Monday, October 21, 2013

Scientists may have figured out why we sleep

"Brain Cleansing"

Brains flush toxic waste in sleep, including Alzheimer’s-linked protein, study of mice finds

Lulu Xie - The difference of cerebrospinal fluid influx is seen in the brain of an awake and a sleeping mouse. Fluorescent dye has been injected into the animal to enable viewing of cerebrospinal fluid dynamics in a mouse that is still alive. The red represents the greater flow in a sleeping animal, while the green represents conversely restricted flow in the same awake animal.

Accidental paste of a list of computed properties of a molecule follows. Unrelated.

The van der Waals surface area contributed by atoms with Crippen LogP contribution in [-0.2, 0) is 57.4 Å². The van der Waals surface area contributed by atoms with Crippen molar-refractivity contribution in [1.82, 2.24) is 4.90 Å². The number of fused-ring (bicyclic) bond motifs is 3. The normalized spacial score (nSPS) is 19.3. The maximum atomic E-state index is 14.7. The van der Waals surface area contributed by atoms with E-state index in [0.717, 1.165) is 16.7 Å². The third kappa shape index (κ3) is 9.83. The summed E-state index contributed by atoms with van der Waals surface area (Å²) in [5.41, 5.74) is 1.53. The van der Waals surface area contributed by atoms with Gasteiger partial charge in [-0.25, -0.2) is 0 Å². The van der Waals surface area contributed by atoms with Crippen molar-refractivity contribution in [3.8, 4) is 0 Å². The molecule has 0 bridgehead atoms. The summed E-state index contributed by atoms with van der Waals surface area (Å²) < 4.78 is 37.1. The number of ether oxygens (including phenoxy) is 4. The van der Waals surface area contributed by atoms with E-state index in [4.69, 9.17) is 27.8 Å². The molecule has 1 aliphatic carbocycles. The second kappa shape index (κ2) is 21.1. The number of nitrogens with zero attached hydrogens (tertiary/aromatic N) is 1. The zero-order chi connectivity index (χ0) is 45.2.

While we are asleep, our bodies may be resting, but our brains are busy taking out the trash.
A new study has found that the cleanup system in the brain, responsible for flushing out toxic waste products that cells produce with daily use, goes into overdrive in mice that are asleep. The cells even shrink in size to make for easier cleaning of the spaces around them.

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